The aerial picture was taken 25+ years ago with a Yashica twin lens reflex in medium format. The film was Kodak Ektachrome, known for its rich renditions of greens and blues. The film process was E6 done personally by me in the photo lab at the University of Maine. –rdorman
I took the photo as my spouse, R., was flying. We don’t recall exactly but believe it’s Hasting island on the Androscoggin River where ages ago the glacier bent and diverted the river, leaving an anomaly — watersheds divided, with tributaries flowing northward and one southward; the lake-spawned Crooked River flowing out of Songo Pond.
And here’s a description from page 214 of David L. Kendalll’s Glaciers & Granite: A Guide to Maine’s Landscape & Geology. He was a mining geologist, doing mapping and field research, his book recommended to me by a geology professor at UMF in the 1980s. It’s now falling apart. –sdorman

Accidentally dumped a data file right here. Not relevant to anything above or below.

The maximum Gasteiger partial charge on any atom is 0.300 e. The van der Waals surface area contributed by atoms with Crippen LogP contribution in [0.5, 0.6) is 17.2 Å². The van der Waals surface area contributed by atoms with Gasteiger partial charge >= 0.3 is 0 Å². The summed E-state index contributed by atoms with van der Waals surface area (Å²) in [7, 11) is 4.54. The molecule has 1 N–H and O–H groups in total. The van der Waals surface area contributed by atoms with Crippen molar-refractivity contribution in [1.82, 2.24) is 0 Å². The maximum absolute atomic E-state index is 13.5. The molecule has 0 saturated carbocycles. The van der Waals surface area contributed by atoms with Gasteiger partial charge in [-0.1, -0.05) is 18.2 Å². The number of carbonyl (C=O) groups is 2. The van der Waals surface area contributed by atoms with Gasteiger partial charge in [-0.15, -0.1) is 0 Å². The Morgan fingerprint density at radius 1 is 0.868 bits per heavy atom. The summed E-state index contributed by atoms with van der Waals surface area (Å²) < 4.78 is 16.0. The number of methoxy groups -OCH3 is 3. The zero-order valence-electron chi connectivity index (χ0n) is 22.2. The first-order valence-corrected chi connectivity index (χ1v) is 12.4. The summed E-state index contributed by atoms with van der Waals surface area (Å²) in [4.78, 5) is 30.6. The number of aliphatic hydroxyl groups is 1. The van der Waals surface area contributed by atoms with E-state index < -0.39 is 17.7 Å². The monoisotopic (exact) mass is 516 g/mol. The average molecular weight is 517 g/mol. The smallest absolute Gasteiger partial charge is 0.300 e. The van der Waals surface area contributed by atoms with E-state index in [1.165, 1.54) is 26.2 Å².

From Newry to Bethel the valley becomes narrower. The Androscoggin valley upstream from Bethel is scarcely wider than the river, and the highway steadily climbs westward. There are good views, especially to the north, of rugged, steep mountains with many bare cliffs but rounded tops. The highway leaves Maine in scenic mountain country.
In New England these flat lands are called intervales and are the only farmable land in the mountains. There are numerous readouts through mica schist along the highway, and beyond North Newry pegmatite veins are common, the coarse-grained minerals visible even from the car.